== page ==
Mass. Lawmaker's Report: Deny Guns to People Arrested - But, Not Convicted

Matt Vespa
By Matt Vespa | February 7, 2014 | 10:18 AM EST

Liberals never lose their entertainment value with their effete policies to curb our Second Amendment rights.  In Massachusetts, a lawmaker's so-called academic panel - liberals just love these folks - suggested 44 ways to tighten the Bay State's already excessively stringent gun regulations, with one that unsurprisingly testing constitutional boundaries: being denying firearms to people who are arrested, but found innocent.

The panel, sanctioned by State House Speaker Robert A. DeLeo, released its report earlier this week.


The panel made 44 recommendations, including that Massachusetts join a national mental health database for screening potential gun owners, that it beef up firearms training requirements, and that it eliminate Class B gun licenses, which are seldom used.

It recommended that the Massachusetts Chiefs of Police Association help define a series of factors that could be used to prohibit "unsuitable persons" from acquiring firearms. The panel said the current process allows local law enforcement officials too much discretion to determine whether a person is suitable to be granted a license to carry.

It also said Massachusetts should require anyone wanting to purchase a hunting rifle or a shotgun to pass those standards of suitability. That could allow local police chiefs to deny gun purchases to people who have been arrested, but not convicted, of a crime.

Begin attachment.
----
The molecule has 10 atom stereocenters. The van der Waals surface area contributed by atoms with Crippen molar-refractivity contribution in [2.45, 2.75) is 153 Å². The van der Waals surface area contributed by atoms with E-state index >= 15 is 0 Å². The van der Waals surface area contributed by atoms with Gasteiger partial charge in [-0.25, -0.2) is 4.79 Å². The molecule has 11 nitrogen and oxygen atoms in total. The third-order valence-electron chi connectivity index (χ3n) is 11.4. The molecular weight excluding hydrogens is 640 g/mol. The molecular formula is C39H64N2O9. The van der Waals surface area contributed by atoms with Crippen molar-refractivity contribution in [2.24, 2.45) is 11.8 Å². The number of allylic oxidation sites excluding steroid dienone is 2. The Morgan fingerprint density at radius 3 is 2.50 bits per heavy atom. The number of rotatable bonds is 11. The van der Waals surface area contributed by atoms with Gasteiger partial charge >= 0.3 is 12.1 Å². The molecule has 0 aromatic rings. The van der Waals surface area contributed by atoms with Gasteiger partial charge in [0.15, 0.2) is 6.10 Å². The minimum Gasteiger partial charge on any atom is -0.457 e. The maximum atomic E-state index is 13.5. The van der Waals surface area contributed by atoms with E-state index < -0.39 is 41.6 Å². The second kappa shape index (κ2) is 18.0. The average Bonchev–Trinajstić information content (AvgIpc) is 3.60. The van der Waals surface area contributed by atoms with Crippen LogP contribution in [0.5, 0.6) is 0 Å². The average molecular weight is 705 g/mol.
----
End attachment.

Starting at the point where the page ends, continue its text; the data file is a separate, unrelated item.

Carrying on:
Excuse me?  So, an American state is trying to adopt the ominous policy of absolute state control over access to firearms.  You know, I saw a horrifying movie where only the authorities had weapons; it was called Schindler's List.

Yet, I think Charles Cooke at National Review summarized this abject affront to the Second Amendment more eloquently:

In other words, an American state is thinking about denying a constitutional right to the innocent because they happen to have been picked up by authorities that couldn't prove that they had done anything wrong. I hope I speak for everybody here when I say, No, no, and no again. No to the abject hysteria that has slowly grown in small parts of the country; no to the ignorance that is burning like acid through reason and through the law; and no to a cabal of politicians whose disdain for the Second Amendment is so pronounced that they are happy not only to undermine that provision in pursuit of their quixotic goals but to dilute the rest of the American settlement into the bargain. Enough is enough. Where art thou, ACLU?